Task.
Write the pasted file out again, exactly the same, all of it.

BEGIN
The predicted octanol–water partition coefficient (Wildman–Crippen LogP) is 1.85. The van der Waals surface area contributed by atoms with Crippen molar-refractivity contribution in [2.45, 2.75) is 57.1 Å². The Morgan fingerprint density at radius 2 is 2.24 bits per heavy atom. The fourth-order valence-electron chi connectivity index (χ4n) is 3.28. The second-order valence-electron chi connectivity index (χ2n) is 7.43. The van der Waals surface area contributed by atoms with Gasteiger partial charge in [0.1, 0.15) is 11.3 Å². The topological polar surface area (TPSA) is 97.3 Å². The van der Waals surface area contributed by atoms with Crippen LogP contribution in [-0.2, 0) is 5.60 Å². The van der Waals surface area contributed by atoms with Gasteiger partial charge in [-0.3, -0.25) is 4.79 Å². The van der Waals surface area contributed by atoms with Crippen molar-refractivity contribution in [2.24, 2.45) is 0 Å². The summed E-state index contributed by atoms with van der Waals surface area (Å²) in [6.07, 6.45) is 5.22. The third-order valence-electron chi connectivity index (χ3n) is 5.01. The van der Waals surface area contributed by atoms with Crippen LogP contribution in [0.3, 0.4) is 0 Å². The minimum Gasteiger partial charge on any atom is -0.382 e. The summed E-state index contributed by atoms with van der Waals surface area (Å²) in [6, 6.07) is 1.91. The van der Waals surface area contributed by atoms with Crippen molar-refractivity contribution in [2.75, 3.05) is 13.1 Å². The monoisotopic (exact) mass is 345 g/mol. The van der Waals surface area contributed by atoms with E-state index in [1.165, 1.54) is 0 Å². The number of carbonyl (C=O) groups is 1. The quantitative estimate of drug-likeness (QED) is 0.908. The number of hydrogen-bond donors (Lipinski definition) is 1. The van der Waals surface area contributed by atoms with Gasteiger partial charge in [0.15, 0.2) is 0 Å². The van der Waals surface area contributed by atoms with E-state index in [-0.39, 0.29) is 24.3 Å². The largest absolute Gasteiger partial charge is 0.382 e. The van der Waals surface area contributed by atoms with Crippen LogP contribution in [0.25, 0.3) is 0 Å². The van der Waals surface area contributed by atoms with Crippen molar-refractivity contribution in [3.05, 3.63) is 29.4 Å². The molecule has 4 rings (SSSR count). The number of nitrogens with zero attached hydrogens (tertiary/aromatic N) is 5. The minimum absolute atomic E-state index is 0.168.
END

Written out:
The predicted octanol–water partition coefficient (Wildman–Crippen LogP) is 1.85. The van der Waals surface area contributed by atoms with Crippen molar-refractivity contribution in [2.45, 2.75) is 57.1 Å². The Morgan fingerprint density at radius 2 is 2.24 bits per heavy atom. The fourth-order valence-electron chi connectivity index (χ4n) is 3.28. The second-order valence-electron chi connectivity index (χ2n) is 7.43. The van der Waals surface area contributed by atoms with Gasteiger partial charge in [0.1, 0.15) is 11.3 Å². The topological polar surface area (TPSA) is 97.3 Å². The van der Waals surface area contributed by atoms with Crippen LogP contribution in [-0.2, 0) is 5.60 Å². The van der Waals surface area contributed by atoms with Gasteiger partial charge in [-0.3, -0.25) is 4.79 Å². The van der Waals surface area contributed by atoms with Crippen molar-refractivity contribution in [2.24, 2.45) is 0 Å². The summed E-state index contributed by atoms with van der Waals surface area (Å²) in [6.07, 6.45) is 5.22. The third-order valence-electron chi connectivity index (χ3n) is 5.01. The van der Waals surface area contributed by atoms with Crippen LogP contribution in [0.3, 0.4) is 0 Å². The minimum Gasteiger partial charge on any atom is -0.382 e. The summed E-state index contributed by atoms with van der Waals surface area (Å²) in [6, 6.07) is 1.91. The van der Waals surface area contributed by atoms with Crippen molar-refractivity contribution in [2.75, 3.05) is 13.1 Å². The monoisotopic (exact) mass is 345 g/mol. The van der Waals surface area contributed by atoms with E-state index in [1.165, 1.54) is 0 Å². The number of carbonyl (C=O) groups is 1. The quantitative estimate of drug-likeness (QED) is 0.908. The number of hydrogen-bond donors (Lipinski definition) is 1. The van der Waals surface area contributed by atoms with Gasteiger partial charge in [0.15, 0.2) is 0 Å². The van der Waals surface area contributed by atoms with E-state index in [-0.39, 0.29) is 24.3 Å². The largest absolute Gasteiger partial charge is 0.382 e. The van der Waals surface area contributed by atoms with Crippen LogP contribution in [0.25, 0.3) is 0 Å². The van der Waals surface area contributed by atoms with Crippen molar-refractivity contribution in [3.05, 3.63) is 29.4 Å². The molecule has 4 rings (SSSR count). The number of nitrogens with zero attached hydrogens (tertiary/aromatic N) is 5. The minimum absolute atomic E-state index is 0.168.